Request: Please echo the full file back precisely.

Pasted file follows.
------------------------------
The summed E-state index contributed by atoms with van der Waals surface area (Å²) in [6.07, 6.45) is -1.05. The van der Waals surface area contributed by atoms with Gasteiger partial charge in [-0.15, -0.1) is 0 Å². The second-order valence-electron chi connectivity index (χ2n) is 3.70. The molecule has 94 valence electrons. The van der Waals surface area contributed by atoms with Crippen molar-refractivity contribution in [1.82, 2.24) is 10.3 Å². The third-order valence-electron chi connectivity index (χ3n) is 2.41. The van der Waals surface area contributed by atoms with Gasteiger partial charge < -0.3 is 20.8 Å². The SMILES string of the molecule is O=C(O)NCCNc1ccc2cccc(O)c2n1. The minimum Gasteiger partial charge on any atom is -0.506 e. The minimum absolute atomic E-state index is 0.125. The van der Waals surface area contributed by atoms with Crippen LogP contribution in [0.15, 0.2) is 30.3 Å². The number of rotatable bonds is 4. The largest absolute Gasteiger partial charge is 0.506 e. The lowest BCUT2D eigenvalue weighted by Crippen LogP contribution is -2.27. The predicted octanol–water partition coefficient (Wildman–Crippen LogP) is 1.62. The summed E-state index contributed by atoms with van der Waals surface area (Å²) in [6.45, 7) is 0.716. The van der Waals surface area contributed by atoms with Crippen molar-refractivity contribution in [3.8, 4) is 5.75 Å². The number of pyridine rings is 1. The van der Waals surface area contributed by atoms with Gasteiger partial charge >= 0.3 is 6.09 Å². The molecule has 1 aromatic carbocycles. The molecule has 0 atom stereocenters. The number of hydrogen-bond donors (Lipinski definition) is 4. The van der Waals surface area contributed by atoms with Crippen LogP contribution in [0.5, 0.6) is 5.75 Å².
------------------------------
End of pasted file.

The summed E-state index contributed by atoms with van der Waals surface area (Å²) in [6.07, 6.45) is -1.05. The van der Waals surface area contributed by atoms with Gasteiger partial charge in [-0.15, -0.1) is 0 Å². The second-order valence-electron chi connectivity index (χ2n) is 3.70. The molecule has 94 valence electrons. The van der Waals surface area contributed by atoms with Crippen molar-refractivity contribution in [1.82, 2.24) is 10.3 Å². The third-order valence-electron chi connectivity index (χ3n) is 2.41. The van der Waals surface area contributed by atoms with Gasteiger partial charge < -0.3 is 20.8 Å². The SMILES string of the molecule is O=C(O)NCCNc1ccc2cccc(O)c2n1. The minimum Gasteiger partial charge on any atom is -0.506 e. The minimum absolute atomic E-state index is 0.125. The van der Waals surface area contributed by atoms with Crippen LogP contribution in [0.15, 0.2) is 30.3 Å². The number of rotatable bonds is 4. The largest absolute Gasteiger partial charge is 0.506 e. The lowest BCUT2D eigenvalue weighted by Crippen LogP contribution is -2.27. The predicted octanol–water partition coefficient (Wildman–Crippen LogP) is 1.62. The summed E-state index contributed by atoms with van der Waals surface area (Å²) in [6.45, 7) is 0.716. The van der Waals surface area contributed by atoms with Crippen molar-refractivity contribution in [3.8, 4) is 5.75 Å². The number of pyridine rings is 1. The van der Waals surface area contributed by atoms with Gasteiger partial charge >= 0.3 is 6.09 Å². The molecule has 1 aromatic carbocycles. The molecule has 0 atom stereocenters. The number of hydrogen-bond donors (Lipinski definition) is 4. The van der Waals surface area contributed by atoms with Crippen LogP contribution in [0.5, 0.6) is 5.75 Å².